Safe schools key to sustainable development

From left, Mr Tanaka, Ms Wahlström, Sen. Legarda, and Ms Ocampo at yesterday’s launch of the “How Safe Is Your School?” initiative.
 
MANILA, 22 November 2013 – A new programme on school safety launched yesterday in the Philippines less than two weeks after the devastation of Typhoon Haiyan, urges pupils, teachers and communities to proactively assess the resilience and preparedness of their schools.

The unveiling of the "How Safe Is Your School?” initiative in the Philippines is the first step of what the UN Office for Disaster Risk Reduction (UNISDR) intends will be formalized as a global initiative at the Third World Conference on Disaster Risk Reduction, in Japan, in March 2015.

At the launch, Philippines Senator Loren Legarda, Under-Secretary for the Department of Education Dina Ocampo, UNDP Country Coordinator Tohishiro Tanaka, and the Special Representative of the UN Secretary-General for Disaster Risk Reduction Ms Margareta Wahlström agreed that protecting future generations is an essential element of sustainable development.

Typhoon Haiyan has caused the displacement of an estimated 1.7 million children, with hundreds of schools destroyed and many others being used as temporary evacuation centres.

Sen. Legarda recalled the deaths of 246 elementary schoolchildren in the 2006 landslide in Southern Leyte, Philippines, and how the earthquakes in Pakistan in 2005 and Sichuan, China, in 2008, resulted in the collapse of many schools and the deaths of thousands of pupils.

She also noted that the 7.2 magnitude earthquake in Bohol, Philippines, in October 2013, damaged at least 85 schools.

“We invite citizens to participate in the process of making schools disaster-resilient,” said Sen. Legarda, who is Chair of the Senate Committee on Climate Change and a UN Champion for Disaster Risk Reduction and Climate Change Adaptation for Asia-Pacific.

“The initial step is assessing the safety of schools in their communities not only in terms of ensuring the structural integrity of the buildings but also in making sure that students and school staff are prepared in the event a natural hazard occurs.

“Among the most vulnerable to disasters are children. It is estimated that 66.5 million children are affected annually by disasters.”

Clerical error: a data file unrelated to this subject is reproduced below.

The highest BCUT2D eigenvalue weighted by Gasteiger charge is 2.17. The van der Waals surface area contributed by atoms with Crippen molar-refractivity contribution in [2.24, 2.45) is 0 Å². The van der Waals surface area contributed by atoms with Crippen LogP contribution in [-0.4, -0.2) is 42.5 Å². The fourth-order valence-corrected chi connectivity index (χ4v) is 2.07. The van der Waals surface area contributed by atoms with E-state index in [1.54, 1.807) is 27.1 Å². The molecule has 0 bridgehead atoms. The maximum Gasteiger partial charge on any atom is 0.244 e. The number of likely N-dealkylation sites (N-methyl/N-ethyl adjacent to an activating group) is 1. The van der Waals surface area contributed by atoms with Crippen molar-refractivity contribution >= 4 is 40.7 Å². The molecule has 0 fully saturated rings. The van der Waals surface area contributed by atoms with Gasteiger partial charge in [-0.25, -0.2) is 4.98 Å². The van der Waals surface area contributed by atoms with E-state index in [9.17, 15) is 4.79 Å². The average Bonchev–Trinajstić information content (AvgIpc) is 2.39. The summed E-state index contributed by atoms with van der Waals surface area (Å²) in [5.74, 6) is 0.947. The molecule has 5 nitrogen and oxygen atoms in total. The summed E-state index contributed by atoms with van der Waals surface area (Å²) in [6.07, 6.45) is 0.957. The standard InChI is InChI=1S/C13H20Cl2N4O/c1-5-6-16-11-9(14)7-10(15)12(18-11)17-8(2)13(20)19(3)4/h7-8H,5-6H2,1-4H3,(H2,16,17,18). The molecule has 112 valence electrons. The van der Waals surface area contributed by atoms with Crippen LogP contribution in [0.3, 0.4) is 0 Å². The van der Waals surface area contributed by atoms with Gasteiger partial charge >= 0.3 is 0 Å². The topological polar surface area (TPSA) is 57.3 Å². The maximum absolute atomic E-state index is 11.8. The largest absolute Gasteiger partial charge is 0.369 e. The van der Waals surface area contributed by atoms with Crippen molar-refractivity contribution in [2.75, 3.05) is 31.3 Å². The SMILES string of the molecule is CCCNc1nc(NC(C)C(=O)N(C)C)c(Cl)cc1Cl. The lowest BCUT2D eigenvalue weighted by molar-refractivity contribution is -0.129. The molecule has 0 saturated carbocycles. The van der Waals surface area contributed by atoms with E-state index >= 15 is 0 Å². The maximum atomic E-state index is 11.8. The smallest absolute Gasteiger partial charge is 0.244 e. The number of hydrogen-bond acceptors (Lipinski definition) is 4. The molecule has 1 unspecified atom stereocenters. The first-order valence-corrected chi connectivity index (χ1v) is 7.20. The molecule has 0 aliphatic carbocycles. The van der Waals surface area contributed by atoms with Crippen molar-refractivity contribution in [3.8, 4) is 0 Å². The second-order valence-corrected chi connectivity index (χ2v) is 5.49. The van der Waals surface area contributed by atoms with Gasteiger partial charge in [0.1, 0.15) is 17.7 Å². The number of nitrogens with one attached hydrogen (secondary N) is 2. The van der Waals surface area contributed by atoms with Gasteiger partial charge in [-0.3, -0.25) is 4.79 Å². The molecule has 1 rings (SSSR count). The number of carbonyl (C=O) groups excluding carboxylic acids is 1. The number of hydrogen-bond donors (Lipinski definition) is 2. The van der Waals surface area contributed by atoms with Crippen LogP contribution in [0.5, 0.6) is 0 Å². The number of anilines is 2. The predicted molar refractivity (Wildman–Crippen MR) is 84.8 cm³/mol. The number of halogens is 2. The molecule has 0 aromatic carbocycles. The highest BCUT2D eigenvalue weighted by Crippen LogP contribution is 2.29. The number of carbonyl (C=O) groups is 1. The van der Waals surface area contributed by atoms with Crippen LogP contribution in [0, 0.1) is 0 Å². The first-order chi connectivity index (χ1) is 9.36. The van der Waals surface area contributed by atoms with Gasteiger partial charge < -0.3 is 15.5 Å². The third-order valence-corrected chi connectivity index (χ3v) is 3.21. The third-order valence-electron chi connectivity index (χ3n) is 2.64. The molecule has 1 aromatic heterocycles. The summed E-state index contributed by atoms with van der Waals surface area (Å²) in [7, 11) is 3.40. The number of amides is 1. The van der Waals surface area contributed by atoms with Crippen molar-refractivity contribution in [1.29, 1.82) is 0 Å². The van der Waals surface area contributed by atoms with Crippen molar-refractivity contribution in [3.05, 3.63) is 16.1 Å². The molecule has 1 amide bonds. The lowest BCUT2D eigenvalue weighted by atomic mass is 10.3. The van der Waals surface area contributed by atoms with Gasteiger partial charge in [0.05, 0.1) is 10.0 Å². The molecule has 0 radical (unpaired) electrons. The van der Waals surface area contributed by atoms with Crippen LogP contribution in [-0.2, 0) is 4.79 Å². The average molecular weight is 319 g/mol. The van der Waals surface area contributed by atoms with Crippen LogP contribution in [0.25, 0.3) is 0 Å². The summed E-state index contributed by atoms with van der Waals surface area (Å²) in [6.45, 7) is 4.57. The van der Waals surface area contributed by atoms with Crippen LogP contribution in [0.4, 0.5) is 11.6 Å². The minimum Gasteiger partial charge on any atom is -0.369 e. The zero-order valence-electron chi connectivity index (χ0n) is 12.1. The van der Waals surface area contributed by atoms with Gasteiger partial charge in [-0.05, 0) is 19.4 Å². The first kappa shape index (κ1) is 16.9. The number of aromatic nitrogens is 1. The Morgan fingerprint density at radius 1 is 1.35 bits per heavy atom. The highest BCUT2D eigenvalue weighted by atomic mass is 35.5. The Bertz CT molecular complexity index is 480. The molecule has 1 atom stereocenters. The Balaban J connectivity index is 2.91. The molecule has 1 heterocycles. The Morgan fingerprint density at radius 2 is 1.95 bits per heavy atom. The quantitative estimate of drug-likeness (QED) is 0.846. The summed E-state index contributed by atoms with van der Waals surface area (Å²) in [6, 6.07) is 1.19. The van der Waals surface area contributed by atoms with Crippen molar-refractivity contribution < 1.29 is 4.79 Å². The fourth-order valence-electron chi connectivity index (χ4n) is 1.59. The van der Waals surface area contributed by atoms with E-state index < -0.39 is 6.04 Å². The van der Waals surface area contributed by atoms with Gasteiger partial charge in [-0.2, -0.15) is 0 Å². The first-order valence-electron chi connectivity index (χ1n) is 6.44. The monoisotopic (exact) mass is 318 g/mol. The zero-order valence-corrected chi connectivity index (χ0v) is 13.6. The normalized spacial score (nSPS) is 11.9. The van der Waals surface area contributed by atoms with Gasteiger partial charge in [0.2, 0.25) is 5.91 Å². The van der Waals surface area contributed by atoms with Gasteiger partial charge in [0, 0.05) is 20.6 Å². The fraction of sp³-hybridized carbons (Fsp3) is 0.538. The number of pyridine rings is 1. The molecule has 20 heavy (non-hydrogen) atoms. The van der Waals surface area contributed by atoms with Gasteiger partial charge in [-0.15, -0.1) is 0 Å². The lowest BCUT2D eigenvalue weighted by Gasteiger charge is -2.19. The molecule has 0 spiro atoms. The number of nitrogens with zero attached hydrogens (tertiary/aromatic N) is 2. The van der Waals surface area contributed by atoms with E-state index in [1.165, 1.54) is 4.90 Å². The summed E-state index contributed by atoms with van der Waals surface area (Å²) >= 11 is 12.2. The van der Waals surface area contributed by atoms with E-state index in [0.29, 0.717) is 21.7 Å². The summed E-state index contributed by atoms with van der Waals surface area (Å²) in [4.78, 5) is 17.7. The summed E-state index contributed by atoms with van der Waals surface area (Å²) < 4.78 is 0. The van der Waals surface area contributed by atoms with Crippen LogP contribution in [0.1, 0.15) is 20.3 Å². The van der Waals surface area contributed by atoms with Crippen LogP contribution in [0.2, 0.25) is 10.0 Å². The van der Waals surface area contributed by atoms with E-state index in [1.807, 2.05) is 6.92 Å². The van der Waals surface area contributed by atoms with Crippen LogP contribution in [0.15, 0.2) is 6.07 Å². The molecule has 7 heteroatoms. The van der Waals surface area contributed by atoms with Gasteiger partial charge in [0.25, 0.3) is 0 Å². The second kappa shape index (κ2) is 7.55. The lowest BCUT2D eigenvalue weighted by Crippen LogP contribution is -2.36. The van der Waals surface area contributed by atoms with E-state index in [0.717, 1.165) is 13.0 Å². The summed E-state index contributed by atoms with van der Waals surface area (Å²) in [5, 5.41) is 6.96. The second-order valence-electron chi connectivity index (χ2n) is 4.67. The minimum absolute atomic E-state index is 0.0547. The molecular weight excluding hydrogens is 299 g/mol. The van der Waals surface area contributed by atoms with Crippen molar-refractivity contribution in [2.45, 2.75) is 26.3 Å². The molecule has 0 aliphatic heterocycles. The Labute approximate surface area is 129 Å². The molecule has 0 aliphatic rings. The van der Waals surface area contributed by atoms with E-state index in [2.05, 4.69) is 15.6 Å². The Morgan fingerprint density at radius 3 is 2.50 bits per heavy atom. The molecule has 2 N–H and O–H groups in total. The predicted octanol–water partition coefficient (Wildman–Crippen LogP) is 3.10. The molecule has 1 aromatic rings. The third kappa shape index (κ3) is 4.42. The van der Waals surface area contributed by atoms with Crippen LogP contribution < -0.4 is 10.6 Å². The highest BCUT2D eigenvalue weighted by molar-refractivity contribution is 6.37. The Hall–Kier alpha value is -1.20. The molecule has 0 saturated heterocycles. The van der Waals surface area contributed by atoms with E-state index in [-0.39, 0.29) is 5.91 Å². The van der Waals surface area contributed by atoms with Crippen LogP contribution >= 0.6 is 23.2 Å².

She added that regular earthquake and emergency drills must be conducted in schools and their administrators and personnel should know the proper actions to take when natural hazards occur.

Ms Ocampo said government agencies would retrofit and repair defective buildings. “Schools are owned by communities but shepherded by the Department of Education. An initiative like this keeps us in touch with the users and I will support it,” she said.

Ms Wahlström said it was important that the massive recovery effort underway in the Philippines does not recreate the same previous risks.

“The paradigm is shifting from building back better to building back differently and elsewhere,” said Ms Wahlström, who is also the Chief of UNISDR.

The UN’s 2011 Global Assessment Report on Disaster Risk Reduction said “school safety has been established as a disaster risk reduction priority” but that it was important to do an accurate cost and benefit analysis to determine which schools should be the priority for retrofitting.

School safety has been a long-term priority for UNISDR. In 2012 it released a landmark study titled ‘Assessing school safety from disasters: A global baseline report’. The document said: “Starting from a children’s rights perspective unequivocal commitment to two essential rights is assumed: the right to education and the right to safety.”
The Third World Conference on Disaster Risk Reduction will take place in 2015 The Third World Conference on Disaster Risk Reduction will take place in 2015.
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